Table 6 presents figures on culture expenditure by the different levels of government in Belgium. Each figure is the sum of expenditure on cultural services and on broadcasting and publishing services (see 7.1.1 for detailed explanation).
With regard to Flanders, especially the data on the Flemish government (which combine data on Community and Region), the Flemish Community Commission in Brussels, and the Federal Government are important. The row of ‘Lower government levels’ includes the expenditure on culture by local and provincial governments in Belgium. As of 2018, provincial governments in Flanders are largely divested of competences on culture. These competences (and part of the related expenditure) were transferred to both the local governments and the Flemish government (see 1.2.4).
According to data provided by Statistics Flanders, lower government levels in the Flemish Region spent EUR 2 108 272 754 on ‘culture and recreation’ in 2018 — or 10.6% of their total expenditure that year. These budget figures follow a different (broader) categorisation than those presented in Table 6 and have not yet been consolidated. Therefore, they were left out. Before 2016, a part of the funding that local governments received from the Flemish government was designated for spending on culture. Today, these means are transferred in a different way and are no longer earmarked for culture (see 1.2.4).
Given the complex governmental structure of Belgium and transfers of budgets between and within levels of government, detecting trends in data on culture expenditure can be difficult. We should also bear in mind that the Flemish minister of Culture is not responsible for immovable heritage. The data on culture expenditure mentioned in Table 6 therefore stretch different policy fields within the Flemish government. This further complicates the act of linking decisions by policy makers to expenditure figures.
The drop in the share of culture in the total expenditure of the Flemish government from 3.3% in 2013 to 2.1% in 2018 can be partly explained by political reform. Due to the sixth State Reform, the Communities and Regions took over competences from the Federal level (none of them directly related to culture). Total expenditure by Communities and Regions rose in 2015, causing a relatively smaller share of expenditure on culture. The budget cuts in, for example, subsidies for cultural organisations or the public broadcasting services are very likely another cause of fluctuations in the expenditure figures.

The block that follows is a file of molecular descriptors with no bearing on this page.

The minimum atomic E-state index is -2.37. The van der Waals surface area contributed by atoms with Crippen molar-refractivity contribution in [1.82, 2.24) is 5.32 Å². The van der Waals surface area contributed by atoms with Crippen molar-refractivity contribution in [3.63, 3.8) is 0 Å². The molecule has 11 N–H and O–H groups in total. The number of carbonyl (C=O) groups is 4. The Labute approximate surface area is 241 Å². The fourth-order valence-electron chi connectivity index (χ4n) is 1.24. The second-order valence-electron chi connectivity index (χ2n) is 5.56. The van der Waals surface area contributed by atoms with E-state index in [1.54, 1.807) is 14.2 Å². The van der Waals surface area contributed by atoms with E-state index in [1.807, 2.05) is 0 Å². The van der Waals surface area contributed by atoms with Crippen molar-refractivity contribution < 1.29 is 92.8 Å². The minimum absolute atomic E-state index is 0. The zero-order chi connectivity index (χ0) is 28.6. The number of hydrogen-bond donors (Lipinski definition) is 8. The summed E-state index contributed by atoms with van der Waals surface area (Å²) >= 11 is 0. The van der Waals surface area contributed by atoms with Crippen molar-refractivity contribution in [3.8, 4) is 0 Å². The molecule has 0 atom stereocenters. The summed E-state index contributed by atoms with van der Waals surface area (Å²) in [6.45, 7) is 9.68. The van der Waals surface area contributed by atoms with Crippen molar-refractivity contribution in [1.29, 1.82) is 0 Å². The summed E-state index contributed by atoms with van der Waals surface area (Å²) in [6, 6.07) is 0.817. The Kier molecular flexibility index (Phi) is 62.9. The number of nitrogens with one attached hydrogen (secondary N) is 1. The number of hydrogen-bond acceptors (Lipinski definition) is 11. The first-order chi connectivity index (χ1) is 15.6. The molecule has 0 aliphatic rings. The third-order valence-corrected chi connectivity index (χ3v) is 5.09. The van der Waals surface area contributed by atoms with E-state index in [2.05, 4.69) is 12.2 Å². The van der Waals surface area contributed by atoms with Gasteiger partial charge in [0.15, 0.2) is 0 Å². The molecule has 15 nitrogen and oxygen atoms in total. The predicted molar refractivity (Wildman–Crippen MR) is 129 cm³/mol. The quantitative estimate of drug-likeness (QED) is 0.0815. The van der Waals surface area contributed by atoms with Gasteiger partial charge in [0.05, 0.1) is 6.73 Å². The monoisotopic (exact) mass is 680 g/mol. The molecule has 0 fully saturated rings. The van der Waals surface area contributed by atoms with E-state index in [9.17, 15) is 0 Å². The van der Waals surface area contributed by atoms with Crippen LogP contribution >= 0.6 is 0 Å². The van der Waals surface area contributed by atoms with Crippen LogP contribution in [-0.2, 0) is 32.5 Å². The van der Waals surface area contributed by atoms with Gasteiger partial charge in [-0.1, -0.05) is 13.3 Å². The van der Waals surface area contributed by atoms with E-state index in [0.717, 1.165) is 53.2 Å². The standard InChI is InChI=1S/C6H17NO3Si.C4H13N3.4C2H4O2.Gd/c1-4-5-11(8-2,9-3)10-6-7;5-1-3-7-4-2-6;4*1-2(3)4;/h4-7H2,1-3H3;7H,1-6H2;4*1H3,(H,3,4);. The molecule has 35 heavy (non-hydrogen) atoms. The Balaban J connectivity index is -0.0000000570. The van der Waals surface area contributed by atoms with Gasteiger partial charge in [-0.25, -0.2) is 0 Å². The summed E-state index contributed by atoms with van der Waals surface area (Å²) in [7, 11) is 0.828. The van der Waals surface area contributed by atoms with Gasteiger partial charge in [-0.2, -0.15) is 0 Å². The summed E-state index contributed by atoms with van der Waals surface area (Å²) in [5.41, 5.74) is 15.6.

Table 6. Public cultural expenditure by level of government, 2013 and 2018
|Level of government||Total expenditure in EUR* in 2013||% share of total in 2013||Total expenditure in EUR* in 2018||% share of total in 2018|
|Federal Government||94 300 000||0.1||195 800 000||0.2|
|Flemish government||1 237 500 000||3.3||1 124 900 000||2.1|
|French Community||560 100 000||3.8||664 200 000||3.3|
|German Speaking Community||7 900 000||2.4||14 400 000||3.6|
|Walloon Region||48 300 000||0.5||42 700 000||0.3|
|Brussels-Capital Region||15 400 000||0.4||34 700 000||0.6|
|French Community Commission in Brussels||7 000 000||1.7||13 100 000||2.6|
|Flemish Community Commission in Brussels||3 7400 000||24.6||39 500 000||19.1|
|All lower government levels||1 103 400 000||3.8||1 248 100 000||3.9|
|Total of all government levels in Belgium||2 902 100 000||1.3||3 239 300 000||1.4|
National Bank of Belgium (2020)
* At the date of expenditure
 The Common Community Commission in Brussels is not represented in table 6, because there is no expenditure on culture on this level of government. However, the total expenditure of the Common Community Commission was taken into account when calculating the share of culture in the total expenditure of all governments in Belgium.